Selecting the right contact centre platform approach

June 8, 2021
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We live in an increasingly polarised world- whether it’s red versus blue, IOS versus Android or waterfall versus agile project management. The same can be said about contact centre platforms.

This isn’t about pitting contact centre vendors against each other – while there is no shortage of passionate product evangelists, I’m referring to on-premise versus cloud.

The pros and cons of on-premise versus cloud

There are many advantages and disadvantages to both options. However, an organisation’s circumstances will mean one option is likely to be a clear winner.

For example, if an organisation has heavily invested in an on-premise contact centre solution, with years of business logic and corporate IP baked in, it may be favourable to retain it and optimise existing services. In doing so, the organisation will extract as much value from the asset as possible. Some might say this is “sweating the asset”, but others might opine about dead horses and missed opportunities for innovation.

I find it difficult to understand why an organisation would opt to build a new on-premise contact centre service if presented with the opportunity to transition to a cloud-based option.

There are few major events that organisations should consider as the right opportunity to evaluate and potentially consider migrating from on-premises to a cloud-based contact centre platform approach.

These include:

  • Facing end of life or end of service for infrastructure, software and telephony
  • Unsustainable and unstable environment, leading to service failures
  • Technical constraints that inhibit innovation
  • Any corporate structure change, such as mergers, demergers and acquisitions
  • Organisational transformation aspirations
  • Incubator spin-off

It is rare to get the opportunity to start fresh and build a contact centre service from the ground up. More often than not, enterprises have already made heavy investments in IT infrastructure and software to provide contact centre services. Some may have started to dabble in cloud-based services for some functions – but they will at some point need to make a key decision – to sweat their assets further or commit to cloud migration services.

Once the decision to migrate has been made – then it’s a matter of “how?”.

This is where expert advice and experience is needed.

What to consider in a cloud migration

To prepare for moving from on-premise to the cloud, the first consideration will be the pathway and duration of the migration.

Organisations can opt for the following approaches:

  1. Greenfield (short term) – build an entirely new contact centre and execute a hard cut-over.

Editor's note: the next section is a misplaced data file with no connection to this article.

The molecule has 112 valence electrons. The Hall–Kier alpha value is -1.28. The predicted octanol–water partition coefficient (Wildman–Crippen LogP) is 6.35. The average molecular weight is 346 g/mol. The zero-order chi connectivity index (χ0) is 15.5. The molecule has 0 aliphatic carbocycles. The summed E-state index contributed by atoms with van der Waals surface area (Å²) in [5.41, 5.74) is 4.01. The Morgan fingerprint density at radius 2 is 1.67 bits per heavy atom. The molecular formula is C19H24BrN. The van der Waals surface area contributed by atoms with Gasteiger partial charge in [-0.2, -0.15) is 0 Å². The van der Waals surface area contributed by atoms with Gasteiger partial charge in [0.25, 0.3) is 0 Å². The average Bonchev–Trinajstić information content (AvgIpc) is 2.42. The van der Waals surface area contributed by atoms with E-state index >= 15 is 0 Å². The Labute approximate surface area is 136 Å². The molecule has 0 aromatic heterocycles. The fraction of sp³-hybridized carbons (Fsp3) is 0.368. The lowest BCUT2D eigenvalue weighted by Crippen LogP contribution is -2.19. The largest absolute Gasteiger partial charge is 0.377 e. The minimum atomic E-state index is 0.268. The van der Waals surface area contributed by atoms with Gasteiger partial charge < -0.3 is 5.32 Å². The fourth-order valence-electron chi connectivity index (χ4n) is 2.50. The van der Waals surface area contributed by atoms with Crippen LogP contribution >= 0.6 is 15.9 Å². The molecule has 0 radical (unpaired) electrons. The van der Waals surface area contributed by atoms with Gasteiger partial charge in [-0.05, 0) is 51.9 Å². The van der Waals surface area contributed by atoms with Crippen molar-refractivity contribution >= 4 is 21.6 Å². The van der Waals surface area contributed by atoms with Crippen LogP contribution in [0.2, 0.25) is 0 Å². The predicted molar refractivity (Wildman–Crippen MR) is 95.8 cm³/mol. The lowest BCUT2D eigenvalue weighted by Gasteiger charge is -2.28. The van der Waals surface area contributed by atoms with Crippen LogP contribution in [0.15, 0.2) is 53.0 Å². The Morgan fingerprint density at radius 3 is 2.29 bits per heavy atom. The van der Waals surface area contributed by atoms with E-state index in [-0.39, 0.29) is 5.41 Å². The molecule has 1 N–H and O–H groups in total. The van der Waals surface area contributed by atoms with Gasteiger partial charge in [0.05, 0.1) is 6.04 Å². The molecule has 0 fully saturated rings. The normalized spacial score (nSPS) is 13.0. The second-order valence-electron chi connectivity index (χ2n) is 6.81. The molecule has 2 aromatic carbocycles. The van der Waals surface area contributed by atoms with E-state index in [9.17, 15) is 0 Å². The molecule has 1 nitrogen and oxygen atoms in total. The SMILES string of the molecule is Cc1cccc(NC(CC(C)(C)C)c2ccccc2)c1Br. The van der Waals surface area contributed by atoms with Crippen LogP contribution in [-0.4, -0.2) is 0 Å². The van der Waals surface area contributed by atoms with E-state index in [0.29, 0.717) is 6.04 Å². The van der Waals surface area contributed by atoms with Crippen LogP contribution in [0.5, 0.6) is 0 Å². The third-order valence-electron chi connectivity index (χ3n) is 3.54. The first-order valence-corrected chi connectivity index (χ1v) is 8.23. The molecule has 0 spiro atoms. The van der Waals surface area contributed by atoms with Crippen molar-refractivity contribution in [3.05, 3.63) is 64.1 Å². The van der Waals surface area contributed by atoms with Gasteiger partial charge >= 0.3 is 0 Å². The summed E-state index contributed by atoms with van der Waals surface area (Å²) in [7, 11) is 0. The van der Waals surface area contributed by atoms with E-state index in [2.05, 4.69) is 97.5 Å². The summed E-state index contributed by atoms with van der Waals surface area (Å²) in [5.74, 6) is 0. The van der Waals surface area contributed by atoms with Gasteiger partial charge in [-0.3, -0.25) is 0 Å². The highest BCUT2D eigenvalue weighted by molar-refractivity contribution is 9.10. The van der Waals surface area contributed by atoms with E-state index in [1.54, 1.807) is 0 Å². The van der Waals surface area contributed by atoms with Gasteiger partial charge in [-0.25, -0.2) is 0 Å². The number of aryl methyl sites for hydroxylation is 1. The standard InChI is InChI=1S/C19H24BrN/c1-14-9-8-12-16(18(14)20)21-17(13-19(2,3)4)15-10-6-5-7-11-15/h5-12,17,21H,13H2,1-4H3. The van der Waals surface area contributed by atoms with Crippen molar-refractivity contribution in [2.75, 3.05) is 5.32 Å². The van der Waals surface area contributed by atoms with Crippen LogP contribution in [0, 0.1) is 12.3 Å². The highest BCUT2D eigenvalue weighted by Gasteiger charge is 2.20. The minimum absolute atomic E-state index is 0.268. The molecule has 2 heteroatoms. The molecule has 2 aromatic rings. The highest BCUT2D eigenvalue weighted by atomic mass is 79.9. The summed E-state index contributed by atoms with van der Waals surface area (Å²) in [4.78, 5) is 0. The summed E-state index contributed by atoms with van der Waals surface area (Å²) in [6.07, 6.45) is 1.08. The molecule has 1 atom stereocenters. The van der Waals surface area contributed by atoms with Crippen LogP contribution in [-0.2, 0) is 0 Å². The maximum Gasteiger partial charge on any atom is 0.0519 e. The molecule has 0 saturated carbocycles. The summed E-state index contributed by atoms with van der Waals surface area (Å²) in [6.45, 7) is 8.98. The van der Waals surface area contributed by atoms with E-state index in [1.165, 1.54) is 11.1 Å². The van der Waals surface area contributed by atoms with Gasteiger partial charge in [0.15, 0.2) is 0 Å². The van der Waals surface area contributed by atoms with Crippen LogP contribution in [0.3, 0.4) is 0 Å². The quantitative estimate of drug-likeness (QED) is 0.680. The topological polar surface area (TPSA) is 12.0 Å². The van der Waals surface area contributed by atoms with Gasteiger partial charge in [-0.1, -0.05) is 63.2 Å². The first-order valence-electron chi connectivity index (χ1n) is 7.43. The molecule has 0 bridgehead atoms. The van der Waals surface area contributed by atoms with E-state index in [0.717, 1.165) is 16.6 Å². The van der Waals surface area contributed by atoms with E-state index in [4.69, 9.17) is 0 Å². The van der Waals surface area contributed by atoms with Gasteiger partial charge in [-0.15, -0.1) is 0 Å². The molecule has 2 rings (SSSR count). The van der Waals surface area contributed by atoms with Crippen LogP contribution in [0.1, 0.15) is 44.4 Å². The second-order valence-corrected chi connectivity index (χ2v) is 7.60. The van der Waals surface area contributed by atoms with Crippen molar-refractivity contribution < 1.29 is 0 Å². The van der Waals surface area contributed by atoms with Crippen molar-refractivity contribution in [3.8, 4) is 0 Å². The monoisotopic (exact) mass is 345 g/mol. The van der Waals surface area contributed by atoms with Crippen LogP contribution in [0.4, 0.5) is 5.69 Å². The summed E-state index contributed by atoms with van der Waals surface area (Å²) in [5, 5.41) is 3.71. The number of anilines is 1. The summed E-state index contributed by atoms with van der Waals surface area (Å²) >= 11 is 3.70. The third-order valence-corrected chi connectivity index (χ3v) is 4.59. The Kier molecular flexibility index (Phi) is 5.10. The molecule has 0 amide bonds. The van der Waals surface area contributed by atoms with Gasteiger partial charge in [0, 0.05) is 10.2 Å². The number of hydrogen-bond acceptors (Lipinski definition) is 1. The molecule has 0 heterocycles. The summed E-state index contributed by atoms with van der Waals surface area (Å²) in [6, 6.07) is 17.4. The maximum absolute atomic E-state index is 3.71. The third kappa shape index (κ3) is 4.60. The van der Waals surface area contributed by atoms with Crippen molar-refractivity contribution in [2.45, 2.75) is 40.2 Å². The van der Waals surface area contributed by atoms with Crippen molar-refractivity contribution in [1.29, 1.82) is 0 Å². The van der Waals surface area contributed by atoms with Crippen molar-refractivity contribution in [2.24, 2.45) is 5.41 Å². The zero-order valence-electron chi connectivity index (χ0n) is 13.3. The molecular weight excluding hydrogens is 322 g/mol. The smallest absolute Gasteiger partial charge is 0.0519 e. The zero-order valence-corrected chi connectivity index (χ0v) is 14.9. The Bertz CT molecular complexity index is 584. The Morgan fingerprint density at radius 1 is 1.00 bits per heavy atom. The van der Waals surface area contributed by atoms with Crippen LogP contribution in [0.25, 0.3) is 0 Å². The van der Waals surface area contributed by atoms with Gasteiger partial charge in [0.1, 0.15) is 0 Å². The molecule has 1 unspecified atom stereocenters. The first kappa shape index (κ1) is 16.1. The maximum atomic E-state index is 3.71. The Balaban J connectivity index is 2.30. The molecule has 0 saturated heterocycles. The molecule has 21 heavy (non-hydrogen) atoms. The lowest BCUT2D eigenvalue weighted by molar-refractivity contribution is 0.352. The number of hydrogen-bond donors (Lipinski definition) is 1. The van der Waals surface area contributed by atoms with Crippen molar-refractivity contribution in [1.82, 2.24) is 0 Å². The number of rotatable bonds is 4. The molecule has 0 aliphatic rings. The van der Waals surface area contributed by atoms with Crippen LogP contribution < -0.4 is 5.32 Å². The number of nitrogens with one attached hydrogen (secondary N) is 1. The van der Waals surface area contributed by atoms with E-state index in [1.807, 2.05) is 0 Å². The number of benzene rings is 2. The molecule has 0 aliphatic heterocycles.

2. Hybrid – maintain core service and move adjunct or peripheral services to cloud over an extended period.
  3. Migration – build services by business unit or team and migrate over time.

Greenfield Approach

This is the easiest of the options – build everything new directly into the cloud environment.

This approach involves following standard principles of understanding the business needs and desired customer experience and build natively into the new cloud environment. The speed to market, compared to traditional on-premises installations, will be considerably faster.

Hybrid Approach

If a business is adopting CX cloud services over a lengthy period of time, it is likely that a hybrid of the two approaches (on-premise and cloud) will need to co-exist for potentially a few years.

For this reason, careful planning is required, so the customer experience is not compromised; typically, this comes from disconnected systems which in turn, will lead to a disjointed customer journey. A clear platform strategy is also important, so design and investment decisions are made in alignment with the end goal.

For this reason, in a hybrid approach, it is worth making an effort to integrate the environments. Then, an organisation will need to decide if the move to cloud services will be migrated by services or by business units.

Migrating services allows the organisation to move certain capabilities, for example, quality and compliance, to the cloud and have these available to all business units. This migration can continue progressively with other capabilities, such as workforce management, digital services (AI/Chatbots) etc until all services have eventually migrated to cloud-based services, thus allowing the decommission of legacy on-premise equipment.

Taking a business unit approach is like taking a greenfield approach, where all the CX capabilities need to be configured on the cloud platform. The hybrid aspect comes as some teams and business units gradually move onto the new cloud platform, while others remain on the legacy on-premise platform. The intervening time could be months or years, while the two environments operate together and allow for connected customer experiences.

Migration Approach

The migration approach is essentially a complete design and build of a new environment parallel to the existing on-premise services. Once built and deemed ready, the business can migrate teams and business units across to the new platforms – typically bound by a schedule to limit the duplication of running parallel environments.

Conclusion

Whichever option an organisation chooses, the importance of a clear platform strategy cannot be overstated. The strategy will guide decisions, set timeframe objectives and help to determine the best approach for the organisations to move to cloud based CX services. This is a major undertaking for any organisation size, and getting the right advice and assistance is a key determinant for success. Byte has experts and years of industry experience who can help, so get in touch today!

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